Even as he has risen to become part of the old guard of his particular niche of the music world, some things have stayed the same. He’s still a regular guy looking out for the regular guys out there. Show Mr. Earle a fight between Joe Nobody and the Faceless Megalithic Power and he’ll grab his guitar and jump in on Joe’s side anytime. Another thing that hasn’t changed is the diversity of influences in his music. From the bagpipes in “Copperhead Road” to the banjos, strings and horns on the latest album, Earle seamlessly weaves rock, folk, bluegrass and jazz into his country cloth. Coming on the heels of his Grammy-winning homage to friend, mentor and master lyricist Townes Van Zandt, this T Bone Burnett-produced album contains several gems that demonstrate not only Earle’s musicianship, but also his own skills with the pen.

Prime among these is the second track on the album, “Little Emperor,” which demonstrates several key traits in Earle’s philosophy: a hatred of hypocrisy and fakery, an affinity for the Everyman, and an ability to be lighthearted even in the face of the most serious of topics. Reminiscent of Percy Bysshe Shelley’s “Ozymandias” (“Look on my works, ye Mighty, and despair!”), the song is a mocking, hilarious indictment of those who see themselves as superior to their fellow man. Specifically, it takes on a self-proclaimed emperor at the end of his life as his world comes crashing down and his former friends go running for the hills. The fiddle and banjo-heavy bluegrass rock song never names the ruler in question, although one particular biting line seems to imply a further complication of Earle’s relationship with the George W. Bush administrations since the penning of his love song for Condoleezza Rice (“Condi, Condi”):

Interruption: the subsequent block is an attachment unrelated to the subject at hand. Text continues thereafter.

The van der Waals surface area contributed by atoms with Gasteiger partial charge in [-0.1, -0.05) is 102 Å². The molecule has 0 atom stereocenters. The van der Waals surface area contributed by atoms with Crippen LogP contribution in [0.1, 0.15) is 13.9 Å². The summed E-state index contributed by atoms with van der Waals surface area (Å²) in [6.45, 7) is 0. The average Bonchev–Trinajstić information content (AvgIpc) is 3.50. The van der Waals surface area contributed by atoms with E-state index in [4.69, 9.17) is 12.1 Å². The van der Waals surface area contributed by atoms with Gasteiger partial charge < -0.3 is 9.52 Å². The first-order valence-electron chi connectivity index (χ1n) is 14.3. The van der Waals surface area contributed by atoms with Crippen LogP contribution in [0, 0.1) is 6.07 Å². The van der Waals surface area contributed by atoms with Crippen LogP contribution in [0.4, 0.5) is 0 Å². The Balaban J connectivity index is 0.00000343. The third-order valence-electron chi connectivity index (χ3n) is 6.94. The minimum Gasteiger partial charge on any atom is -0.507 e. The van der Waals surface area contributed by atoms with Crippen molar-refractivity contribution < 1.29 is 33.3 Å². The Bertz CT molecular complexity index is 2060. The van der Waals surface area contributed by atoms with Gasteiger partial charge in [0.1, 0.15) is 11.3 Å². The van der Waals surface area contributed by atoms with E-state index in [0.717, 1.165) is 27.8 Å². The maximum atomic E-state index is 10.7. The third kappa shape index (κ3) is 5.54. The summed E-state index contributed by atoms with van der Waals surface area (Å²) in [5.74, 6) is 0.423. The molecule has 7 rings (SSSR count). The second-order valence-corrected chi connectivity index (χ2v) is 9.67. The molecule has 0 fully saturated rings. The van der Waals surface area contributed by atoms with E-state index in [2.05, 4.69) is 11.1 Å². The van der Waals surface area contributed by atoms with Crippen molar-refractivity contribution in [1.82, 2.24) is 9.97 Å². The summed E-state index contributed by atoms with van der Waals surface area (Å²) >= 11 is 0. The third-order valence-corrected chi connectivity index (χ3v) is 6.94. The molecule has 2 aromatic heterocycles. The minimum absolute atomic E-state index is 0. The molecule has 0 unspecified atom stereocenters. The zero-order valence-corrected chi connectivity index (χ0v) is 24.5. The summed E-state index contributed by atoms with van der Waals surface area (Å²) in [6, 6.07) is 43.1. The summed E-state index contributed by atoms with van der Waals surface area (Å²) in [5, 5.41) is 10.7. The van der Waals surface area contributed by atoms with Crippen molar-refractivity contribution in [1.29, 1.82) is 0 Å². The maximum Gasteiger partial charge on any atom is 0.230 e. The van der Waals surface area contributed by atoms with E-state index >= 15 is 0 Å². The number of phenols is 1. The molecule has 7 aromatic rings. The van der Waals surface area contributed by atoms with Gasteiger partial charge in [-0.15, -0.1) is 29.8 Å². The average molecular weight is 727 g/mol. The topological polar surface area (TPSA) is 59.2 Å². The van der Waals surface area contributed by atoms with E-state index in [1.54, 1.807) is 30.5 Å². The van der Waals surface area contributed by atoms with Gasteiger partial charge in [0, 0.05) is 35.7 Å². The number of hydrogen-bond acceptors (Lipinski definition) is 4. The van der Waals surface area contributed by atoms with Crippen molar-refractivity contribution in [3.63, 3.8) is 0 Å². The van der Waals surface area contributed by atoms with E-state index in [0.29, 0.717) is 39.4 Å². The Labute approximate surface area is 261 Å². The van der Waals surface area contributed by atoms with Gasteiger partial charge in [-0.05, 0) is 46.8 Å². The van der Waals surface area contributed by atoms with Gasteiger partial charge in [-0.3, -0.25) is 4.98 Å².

No more pomp and circumstance, no more shock and awe.< br/> You’re just a little emperor, that’s all.

As the emperor comes upon his final judgment day Earle ridicules him, asking “How you gonna justify it? Who you gonna call?/ What if it turns out god don’t look like you at all?”

Another standout is the album’s next track “Gulf of Mexico.” The song features an almost operatic old time folk feel with swelling vocals evocative of Pete Seeger. The opening is practically Guthriesque:

Steve Earle, seated with guitar

Earle, with a characteristically intense look. Photo by Ted Barron.

Come and gather round me people and a tale to you I’ll tell
Of my father and his father in the days before the spill.
With an endless sky above them and an endless sea below
And every blessing flowin’ from the Gulf of Mexico

The song tells the tale of both the fishermen and the roughnecks in the narrator’s family history and their love of the land and water they worked. True to Earle’s philosophy of we’re all people and we do what we gotta do, there is no blame assigned for the tragedy that strikes, but the horror is evident in his voice as he sings: